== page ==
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Weber calls for Meloni’s inclusion in EU top jobs decisions

Group leader of the EPP party, Manfred Weber, speaks during an election event at the European Parliament in Brussels, Sunday, June 9, 2024.
Group leader of the EPP party, Manfred Weber, speaks during an election event at the European Parliament in Brussels, Sunday, June 9, 2024. Copyright Harry Nakos/Copyright 2024 The AP. All rights reserved.
Copyright Harry Nakos/Copyright 2024 The AP. All rights reserved.
By Jeremy Fleming-Jones
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The leader of the powerful centre-right European People's Party called to integrate Rome into decision-making after complaints from Italy's Georgia Meloni.


The head of the powerful centre-right European People’s Party (EPP) has called for Italy’s inclusion in EU decision-making.

The news comes as EU leaders converge on Brussels for a top jobs summit which Italian Prime Minister Georgia Meloni has slammed as "undemocratic".

"Italy is the third largest country in Europe, a member of the G7, one of the largest European economies. That is why it is necessary to find a way to include the Italian position in the European decision-making process,” Manfred Weber told Italian daily Corriere della Sera in an interview today (27 June).

Earlier this week the six negotiators of the main centrist parties – Poland's Donald Tusk, Greece's Kyriakos Mitsotakis, Germany's Olaf Scholz, Spain's Pedro Sánchez, France's Emmanuel Macron and the Netherlands' Mark Rutte – held a phone call reconfirming their preferred slate of candidates to lead EU institutions.

That included Ursula von der Leyen as president of the European Commission, António Costa as president of the European Council and Kaja Kallas as High Representative for Foreign Affairs and Security Policy. The decision followed an informal summit last week at which leaders failed to agree on the issue.

Exclusion from the process irked Meloni, however, who yesterday told the Italian Parliament she considered it “surreal” that during last week's informal meeting, names were proposed for top posts as the result of bilateral talks between parties, "without even the pretence of an open discussion".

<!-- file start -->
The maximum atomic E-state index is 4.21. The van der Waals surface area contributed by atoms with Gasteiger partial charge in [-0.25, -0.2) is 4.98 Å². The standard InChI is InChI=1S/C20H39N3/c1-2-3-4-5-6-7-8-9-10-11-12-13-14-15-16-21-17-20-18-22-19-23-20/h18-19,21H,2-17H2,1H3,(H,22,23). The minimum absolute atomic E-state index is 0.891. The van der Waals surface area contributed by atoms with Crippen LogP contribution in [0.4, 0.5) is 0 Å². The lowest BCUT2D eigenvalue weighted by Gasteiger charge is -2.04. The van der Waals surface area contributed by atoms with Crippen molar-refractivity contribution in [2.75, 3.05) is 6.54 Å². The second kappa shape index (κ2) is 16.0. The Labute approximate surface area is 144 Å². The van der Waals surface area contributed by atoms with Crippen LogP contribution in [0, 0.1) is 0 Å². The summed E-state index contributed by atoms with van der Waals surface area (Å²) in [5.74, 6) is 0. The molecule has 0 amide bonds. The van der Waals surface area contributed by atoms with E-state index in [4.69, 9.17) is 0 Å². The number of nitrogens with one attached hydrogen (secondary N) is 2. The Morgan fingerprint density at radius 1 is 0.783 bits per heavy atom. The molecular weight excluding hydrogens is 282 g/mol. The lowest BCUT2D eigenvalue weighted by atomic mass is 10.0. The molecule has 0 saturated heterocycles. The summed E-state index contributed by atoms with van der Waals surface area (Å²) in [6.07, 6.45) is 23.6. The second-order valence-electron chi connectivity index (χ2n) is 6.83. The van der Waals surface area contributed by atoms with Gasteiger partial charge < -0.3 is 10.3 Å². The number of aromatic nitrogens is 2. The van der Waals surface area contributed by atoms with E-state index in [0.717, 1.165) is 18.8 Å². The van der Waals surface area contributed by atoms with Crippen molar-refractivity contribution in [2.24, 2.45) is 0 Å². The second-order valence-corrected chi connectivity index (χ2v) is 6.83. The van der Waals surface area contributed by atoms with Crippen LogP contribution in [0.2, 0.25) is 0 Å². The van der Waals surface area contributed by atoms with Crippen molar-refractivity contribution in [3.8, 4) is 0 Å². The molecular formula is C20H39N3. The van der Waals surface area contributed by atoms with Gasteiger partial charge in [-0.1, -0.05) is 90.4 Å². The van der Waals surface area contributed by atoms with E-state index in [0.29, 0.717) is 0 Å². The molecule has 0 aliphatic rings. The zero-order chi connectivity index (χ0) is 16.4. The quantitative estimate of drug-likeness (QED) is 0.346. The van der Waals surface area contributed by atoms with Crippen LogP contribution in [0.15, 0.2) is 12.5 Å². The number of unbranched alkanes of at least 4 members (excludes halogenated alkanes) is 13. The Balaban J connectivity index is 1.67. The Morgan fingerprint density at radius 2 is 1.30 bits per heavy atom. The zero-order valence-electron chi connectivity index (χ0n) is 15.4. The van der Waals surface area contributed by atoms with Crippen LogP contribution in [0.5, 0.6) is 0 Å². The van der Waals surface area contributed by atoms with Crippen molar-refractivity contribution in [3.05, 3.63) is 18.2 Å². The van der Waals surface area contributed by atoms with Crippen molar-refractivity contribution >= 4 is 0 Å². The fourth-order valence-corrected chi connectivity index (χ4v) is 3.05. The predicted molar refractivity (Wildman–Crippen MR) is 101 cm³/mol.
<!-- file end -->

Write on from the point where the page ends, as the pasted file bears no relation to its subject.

“It seems to me that, so far, there's been an unwillingness to account for the message delivered by citizens at the ballot box,” she said of the substance of the deal.

Isolated within the European Council, Meloni is now considering a dramatic response, including abstaining from the final decision set to be taken by the European Council which begins later today, Italian media outlets have reported.

According to the EU treaties, such a decision can be taken by qualified majority – but by convention, leaders seek consensus when deciding on senior posts.

Elsewhere in the interview Weber called on leading European socialists – in a grand alliance with the EPP – to explicitly endorse von der Leyen as Commission President. “Scholz, Sánchez, Schlein must speak out publicly and give a clear direction to their delegations,” he said, referring also to Elly Schlein, leader of Italy's Democratic Party.

Weber said in the interview that he was the first European leader following Meloni’s election “to meet her and build bridges and invite her to be constructive at the European level”, and echoed comments of Italian President Sergio Mattarella, when he said: “In the EU you cannot leave Italy out of it.”

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